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Eerie unveiling of human endurance

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By Pat Wellington

Australian writer Jeanette Turner Hospital has given us a haunting tale that keeps on resonating even after the last page. The title, Due Preparations for the Plague, is taken from a 17th century work of Daniel Defoe who as a child witnessed the horrors of the Black Death, an ironic title in that the premise of both his work and Hospital’s is that there is no way to prepare for a plague.

Hospital’s plague is terrorism which chooses randomly saints and sinners alike.

The story concerns the fictional 1988 hijacking of an Air France jetliner in which the children aboard were all released and later watched in horror as their parents’ plane was blown up. It is the present when the book opens – 2001 – and some of those children have found each other on the Internet and are probing the sinister CIA plot behind the tragedy.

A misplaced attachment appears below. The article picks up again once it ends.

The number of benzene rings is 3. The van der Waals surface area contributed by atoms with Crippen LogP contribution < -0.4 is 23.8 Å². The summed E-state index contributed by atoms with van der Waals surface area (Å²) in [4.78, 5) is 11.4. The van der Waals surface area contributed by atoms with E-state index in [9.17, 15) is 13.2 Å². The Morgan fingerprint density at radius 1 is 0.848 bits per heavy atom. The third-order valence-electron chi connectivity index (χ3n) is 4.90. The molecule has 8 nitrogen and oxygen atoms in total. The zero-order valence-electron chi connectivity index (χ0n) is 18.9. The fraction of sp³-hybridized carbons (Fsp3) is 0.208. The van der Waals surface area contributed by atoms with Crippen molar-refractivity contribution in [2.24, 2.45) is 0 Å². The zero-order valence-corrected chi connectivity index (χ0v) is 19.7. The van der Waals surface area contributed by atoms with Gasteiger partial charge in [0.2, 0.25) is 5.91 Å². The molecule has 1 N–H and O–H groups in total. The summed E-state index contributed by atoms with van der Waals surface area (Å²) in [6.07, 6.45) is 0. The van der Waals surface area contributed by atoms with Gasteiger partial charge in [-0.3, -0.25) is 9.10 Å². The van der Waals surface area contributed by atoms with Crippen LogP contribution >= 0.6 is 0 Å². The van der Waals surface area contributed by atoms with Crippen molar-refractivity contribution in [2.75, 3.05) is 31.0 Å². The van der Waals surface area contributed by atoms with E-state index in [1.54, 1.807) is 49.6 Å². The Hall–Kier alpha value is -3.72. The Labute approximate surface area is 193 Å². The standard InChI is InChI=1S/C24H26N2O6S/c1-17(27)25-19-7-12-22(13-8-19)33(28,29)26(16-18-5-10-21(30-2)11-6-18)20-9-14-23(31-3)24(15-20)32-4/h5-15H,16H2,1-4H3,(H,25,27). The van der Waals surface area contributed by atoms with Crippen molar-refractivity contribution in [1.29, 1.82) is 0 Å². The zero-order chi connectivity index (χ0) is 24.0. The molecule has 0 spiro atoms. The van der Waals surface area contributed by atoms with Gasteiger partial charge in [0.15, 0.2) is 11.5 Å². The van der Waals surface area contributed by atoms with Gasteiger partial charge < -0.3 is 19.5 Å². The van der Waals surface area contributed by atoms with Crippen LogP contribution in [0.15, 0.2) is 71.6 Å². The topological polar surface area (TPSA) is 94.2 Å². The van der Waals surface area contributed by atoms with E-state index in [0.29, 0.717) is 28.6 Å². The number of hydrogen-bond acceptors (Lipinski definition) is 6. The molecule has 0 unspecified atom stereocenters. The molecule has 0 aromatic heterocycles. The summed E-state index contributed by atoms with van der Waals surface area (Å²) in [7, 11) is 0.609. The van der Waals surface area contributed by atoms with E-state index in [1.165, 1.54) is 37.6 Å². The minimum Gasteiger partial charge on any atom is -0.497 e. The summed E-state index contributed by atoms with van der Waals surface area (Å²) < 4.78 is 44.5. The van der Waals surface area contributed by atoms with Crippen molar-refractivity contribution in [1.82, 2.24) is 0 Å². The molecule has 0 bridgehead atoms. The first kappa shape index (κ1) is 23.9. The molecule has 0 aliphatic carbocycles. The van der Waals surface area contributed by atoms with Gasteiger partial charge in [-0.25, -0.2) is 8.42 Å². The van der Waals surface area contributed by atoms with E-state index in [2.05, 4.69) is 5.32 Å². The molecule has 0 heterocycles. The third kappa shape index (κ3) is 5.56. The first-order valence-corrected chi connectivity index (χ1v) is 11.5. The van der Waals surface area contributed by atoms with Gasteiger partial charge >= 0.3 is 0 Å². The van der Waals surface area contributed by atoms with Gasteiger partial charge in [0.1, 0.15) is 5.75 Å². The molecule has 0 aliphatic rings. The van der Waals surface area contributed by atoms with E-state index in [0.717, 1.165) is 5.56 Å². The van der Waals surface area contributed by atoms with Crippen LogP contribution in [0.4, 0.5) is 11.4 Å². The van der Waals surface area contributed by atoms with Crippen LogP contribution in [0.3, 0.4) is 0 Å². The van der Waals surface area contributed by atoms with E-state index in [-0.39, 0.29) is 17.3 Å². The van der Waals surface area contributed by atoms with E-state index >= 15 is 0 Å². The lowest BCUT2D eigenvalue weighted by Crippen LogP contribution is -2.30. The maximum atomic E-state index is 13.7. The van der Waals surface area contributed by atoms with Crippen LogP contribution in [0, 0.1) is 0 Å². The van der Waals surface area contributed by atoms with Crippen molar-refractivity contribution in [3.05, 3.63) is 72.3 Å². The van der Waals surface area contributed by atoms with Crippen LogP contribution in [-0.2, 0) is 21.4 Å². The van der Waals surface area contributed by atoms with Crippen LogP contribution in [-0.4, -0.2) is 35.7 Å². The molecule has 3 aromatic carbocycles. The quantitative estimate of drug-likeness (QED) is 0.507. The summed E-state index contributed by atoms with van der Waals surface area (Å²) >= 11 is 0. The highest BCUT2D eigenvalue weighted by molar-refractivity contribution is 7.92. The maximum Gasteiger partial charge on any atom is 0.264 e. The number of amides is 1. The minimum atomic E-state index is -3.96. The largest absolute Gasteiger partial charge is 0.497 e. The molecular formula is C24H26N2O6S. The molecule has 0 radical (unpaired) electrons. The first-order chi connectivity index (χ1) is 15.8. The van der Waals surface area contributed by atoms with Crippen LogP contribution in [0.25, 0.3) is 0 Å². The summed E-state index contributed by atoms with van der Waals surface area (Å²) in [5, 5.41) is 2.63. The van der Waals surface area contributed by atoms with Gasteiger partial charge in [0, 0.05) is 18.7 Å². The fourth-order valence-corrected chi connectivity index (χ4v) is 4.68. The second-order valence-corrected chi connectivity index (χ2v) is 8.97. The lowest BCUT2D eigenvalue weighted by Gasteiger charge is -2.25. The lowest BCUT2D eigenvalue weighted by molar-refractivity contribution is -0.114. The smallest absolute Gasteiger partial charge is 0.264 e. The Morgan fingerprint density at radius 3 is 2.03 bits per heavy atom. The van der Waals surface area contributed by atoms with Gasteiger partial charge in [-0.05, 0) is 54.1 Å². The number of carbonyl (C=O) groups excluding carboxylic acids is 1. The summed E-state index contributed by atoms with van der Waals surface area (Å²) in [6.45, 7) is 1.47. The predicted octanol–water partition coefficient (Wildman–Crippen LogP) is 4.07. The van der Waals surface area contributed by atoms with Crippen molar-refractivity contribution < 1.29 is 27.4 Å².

Samantha is obsessed with unveiling the truth no matter where it leads her. Lowell is obsessed with the inadequate relationship he had with his father. Both are damaged goods.

What does come to light is that 10 of the hostages were taken off the plane just before it exploded to use for ransom. When governmental negotiations fell apart, they – one by one – looked into a camera and said their goodbyes before dying.

It is stunning and pretty eerie that this book was nearing completion before 9/11. The ending that was full of gloom and despair was changed when Hospital witnessed the radiant bravery of those doomed on planes or in towers as they expressed on their cell phones their love for their survivors:

“I was so amazed and fascinated by the reactions of the people in the top floors of the World Trade Towers. That suddenly they were sort of rushing at incredible speed into the white effulgence of death and had to react with the minutes of life left to them, and reacted in ways that to me are hugely reassuring about the human spirit.”

And that is the message that comes shining through the author’s penetrating prose – that people live through horrendous things and somehow keep on going. Or as Albert Camus put it in an epitaph – “What we learn in time of pestilence is that there are more things to admire in men than to despise.”

Pat Wellington is a retired English professor, freelance writer, and faculty member of On Top of the World’s Master the Possibilities, who shares her passion for books with others.